Anyway, looking forward to seeing what you come up with . . . and reading all your great posts here on the forums!

Take Care,

Steve
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  #88 (permalink)  
Old 10-02-2007, 06:33 AM
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If you need detailed chassis plans go to the Total Performane web site and down load their manual. It has all the fine details of every part you need to build a complete T Bucket.... cost $20.00

http://www.tperformance.com/street_r...in_pdf_format/

There is also a lot of info at the Spirit Cars web site. They are have a live web broadcast tonight. Check their web site for the Burns Road Show.

http://forums.bucketheadbash.com/index.php

Then here is a frame plan from Spirit Cars posted on their web site. You have to scroll down the page.
http://forums.bucketheadbash.com/showthread.php?t=107

Last edited by RPM; 10-02-2007 at 06:42 AM.
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Old 10-02-2007, 10:03 AM
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re '40 ford

What Ihave done in the past is take it to a metal recycling center & for a small fee they will generally weigh it for you.
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  #90 (permalink)  
Old 10-03-2007, 07:04 PM
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23 T Bucket?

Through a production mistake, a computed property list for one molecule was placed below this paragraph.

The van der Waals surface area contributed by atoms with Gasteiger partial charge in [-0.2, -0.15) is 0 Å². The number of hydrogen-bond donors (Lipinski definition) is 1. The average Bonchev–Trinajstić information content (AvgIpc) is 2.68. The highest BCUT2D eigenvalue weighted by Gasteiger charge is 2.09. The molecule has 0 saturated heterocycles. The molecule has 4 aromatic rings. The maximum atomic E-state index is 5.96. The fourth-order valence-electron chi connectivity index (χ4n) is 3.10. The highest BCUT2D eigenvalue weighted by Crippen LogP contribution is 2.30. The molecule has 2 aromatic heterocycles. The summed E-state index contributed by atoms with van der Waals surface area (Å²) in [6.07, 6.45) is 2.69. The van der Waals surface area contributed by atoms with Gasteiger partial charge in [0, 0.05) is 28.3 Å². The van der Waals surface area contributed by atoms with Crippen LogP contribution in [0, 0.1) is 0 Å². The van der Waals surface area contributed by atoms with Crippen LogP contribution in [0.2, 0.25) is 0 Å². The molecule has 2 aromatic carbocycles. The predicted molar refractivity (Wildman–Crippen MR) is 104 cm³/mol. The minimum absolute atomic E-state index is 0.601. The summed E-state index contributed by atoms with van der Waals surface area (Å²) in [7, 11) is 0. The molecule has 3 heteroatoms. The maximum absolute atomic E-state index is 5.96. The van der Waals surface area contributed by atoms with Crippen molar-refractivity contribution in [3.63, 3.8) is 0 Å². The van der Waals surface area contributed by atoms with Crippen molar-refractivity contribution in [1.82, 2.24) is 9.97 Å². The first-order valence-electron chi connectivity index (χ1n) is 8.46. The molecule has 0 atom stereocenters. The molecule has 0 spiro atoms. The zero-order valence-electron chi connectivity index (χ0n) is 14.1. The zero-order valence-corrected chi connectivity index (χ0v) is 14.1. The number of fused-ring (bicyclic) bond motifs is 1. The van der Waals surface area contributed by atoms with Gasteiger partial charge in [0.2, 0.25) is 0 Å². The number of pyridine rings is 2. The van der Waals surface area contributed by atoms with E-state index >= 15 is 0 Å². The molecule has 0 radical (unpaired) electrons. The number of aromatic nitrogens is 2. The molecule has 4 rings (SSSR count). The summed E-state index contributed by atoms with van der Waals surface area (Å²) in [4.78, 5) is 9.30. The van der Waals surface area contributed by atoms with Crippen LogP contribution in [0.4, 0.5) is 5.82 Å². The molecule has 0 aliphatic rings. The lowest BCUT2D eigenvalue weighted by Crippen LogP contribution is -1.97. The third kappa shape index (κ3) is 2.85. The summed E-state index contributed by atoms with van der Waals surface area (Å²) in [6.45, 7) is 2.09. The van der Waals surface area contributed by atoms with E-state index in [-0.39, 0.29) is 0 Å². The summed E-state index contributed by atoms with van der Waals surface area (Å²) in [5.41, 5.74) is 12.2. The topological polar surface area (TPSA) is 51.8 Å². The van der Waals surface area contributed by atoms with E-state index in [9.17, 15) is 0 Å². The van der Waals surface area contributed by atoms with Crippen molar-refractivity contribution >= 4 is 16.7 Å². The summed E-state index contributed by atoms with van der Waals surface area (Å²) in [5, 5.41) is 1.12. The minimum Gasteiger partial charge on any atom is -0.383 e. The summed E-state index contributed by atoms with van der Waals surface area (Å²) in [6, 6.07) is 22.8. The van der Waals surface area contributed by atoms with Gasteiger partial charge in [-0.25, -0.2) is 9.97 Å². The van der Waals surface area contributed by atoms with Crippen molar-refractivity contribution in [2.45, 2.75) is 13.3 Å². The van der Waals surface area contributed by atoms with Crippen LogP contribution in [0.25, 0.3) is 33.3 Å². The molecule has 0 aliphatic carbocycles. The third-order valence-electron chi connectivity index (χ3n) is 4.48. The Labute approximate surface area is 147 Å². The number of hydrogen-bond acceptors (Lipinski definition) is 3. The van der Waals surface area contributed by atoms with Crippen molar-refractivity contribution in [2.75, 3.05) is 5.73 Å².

Steve....I didn't realize how big of a project this would turn out to be. As I said before, I'm no tech writer. It's easy for me to tell some one all this information, but it's something else to put it into words. That's not to say I won't get it done. I said I would, therefore I will.

It's been my experience in the past to see T's started on a piece by piece build, unfortunately it seems a high percentage of these projects stall before completion. That's why I always suggest that a builder starts with enough parts to get to a certain stage before they start the actual build. At least that way, if the drive stops, there is something to sell to recoup some of the investment. As a rule, the more money initially vested, the better chance the project will get finished. In my own case, I like to have 90% of the car in front of me before I start the build.

To build a quality car, you have to spend some money for the right parts. The place you save money is by doing as much of the work as you can. It's totally possible to build a car for $5000, but every time you have to pay someone else to do something, the price goes up.

As far as the body and when to purchase it goes, The best time to buy it is,IMO, after the chassis is up on wheels. At this point, you can glass the floor in and that will pretty much keep it from changing shape. It will also give you a good reference point for engine placement, gas tank and battery, steering, etc. Besides, then you can sit in it and make disgusting noises when you need a little encouragement to get to work on it! Trust me, your wife will think you've lost it if she catches you!

Youngster